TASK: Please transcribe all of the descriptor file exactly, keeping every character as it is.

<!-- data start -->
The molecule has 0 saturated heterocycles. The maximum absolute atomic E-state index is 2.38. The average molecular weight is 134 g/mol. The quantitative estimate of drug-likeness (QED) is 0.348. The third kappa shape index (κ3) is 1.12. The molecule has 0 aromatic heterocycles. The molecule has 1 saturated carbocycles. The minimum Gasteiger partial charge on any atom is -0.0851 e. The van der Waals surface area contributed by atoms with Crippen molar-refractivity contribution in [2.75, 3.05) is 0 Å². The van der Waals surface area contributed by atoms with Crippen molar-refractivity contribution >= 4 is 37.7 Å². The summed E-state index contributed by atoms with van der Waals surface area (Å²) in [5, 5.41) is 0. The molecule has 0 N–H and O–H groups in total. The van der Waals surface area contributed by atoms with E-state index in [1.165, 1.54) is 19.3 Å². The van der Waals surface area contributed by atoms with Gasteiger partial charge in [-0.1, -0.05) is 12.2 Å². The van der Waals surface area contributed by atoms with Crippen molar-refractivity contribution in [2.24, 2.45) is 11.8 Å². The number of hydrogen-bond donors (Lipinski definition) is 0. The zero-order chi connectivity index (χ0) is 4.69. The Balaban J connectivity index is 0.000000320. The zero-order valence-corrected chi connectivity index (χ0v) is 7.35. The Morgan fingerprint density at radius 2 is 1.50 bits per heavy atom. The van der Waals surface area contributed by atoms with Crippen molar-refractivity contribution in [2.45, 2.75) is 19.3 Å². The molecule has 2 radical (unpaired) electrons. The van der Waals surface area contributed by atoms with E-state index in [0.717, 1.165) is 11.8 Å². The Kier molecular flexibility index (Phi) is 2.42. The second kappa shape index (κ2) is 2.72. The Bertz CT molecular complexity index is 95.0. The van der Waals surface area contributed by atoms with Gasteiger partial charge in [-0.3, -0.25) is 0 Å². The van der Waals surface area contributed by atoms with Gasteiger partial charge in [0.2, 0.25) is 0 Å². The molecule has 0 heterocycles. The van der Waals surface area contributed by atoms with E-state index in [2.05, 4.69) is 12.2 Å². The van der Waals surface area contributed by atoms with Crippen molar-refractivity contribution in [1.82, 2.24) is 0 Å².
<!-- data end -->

The molecule has 0 saturated heterocycles. The maximum absolute atomic E-state index is 2.38. The average molecular weight is 134 g/mol. The quantitative estimate of drug-likeness (QED) is 0.348. The third kappa shape index (κ3) is 1.12. The molecule has 0 aromatic heterocycles. The molecule has 1 saturated carbocycles. The minimum Gasteiger partial charge on any atom is -0.0851 e. The van der Waals surface area contributed by atoms with Crippen molar-refractivity contribution in [2.75, 3.05) is 0 Å². The van der Waals surface area contributed by atoms with Crippen molar-refractivity contribution >= 4 is 37.7 Å². The summed E-state index contributed by atoms with van der Waals surface area (Å²) in [5, 5.41) is 0. The molecule has 0 N–H and O–H groups in total. The van der Waals surface area contributed by atoms with E-state index in [1.165, 1.54) is 19.3 Å². The van der Waals surface area contributed by atoms with Gasteiger partial charge in [-0.1, -0.05) is 12.2 Å². The van der Waals surface area contributed by atoms with Crippen molar-refractivity contribution in [2.24, 2.45) is 11.8 Å². The number of hydrogen-bond donors (Lipinski definition) is 0. The zero-order chi connectivity index (χ0) is 4.69. The Balaban J connectivity index is 0.000000320. The zero-order valence-corrected chi connectivity index (χ0v) is 7.35. The Morgan fingerprint density at radius 2 is 1.50 bits per heavy atom. The van der Waals surface area contributed by atoms with Crippen molar-refractivity contribution in [2.45, 2.75) is 19.3 Å². The molecule has 2 radical (unpaired) electrons. The van der Waals surface area contributed by atoms with E-state index in [0.717, 1.165) is 11.8 Å². The Kier molecular flexibility index (Phi) is 2.42. The second kappa shape index (κ2) is 2.72. The Bertz CT molecular complexity index is 95.0. The van der Waals surface area contributed by atoms with Gasteiger partial charge in [-0.3, -0.25) is 0 Å². The van der Waals surface area contributed by atoms with Gasteiger partial charge in [0.2, 0.25) is 0 Å². The molecule has 0 heterocycles. The van der Waals surface area contributed by atoms with E-state index in [2.05, 4.69) is 12.2 Å². The van der Waals surface area contributed by atoms with Crippen molar-refractivity contribution in [1.82, 2.24) is 0 Å².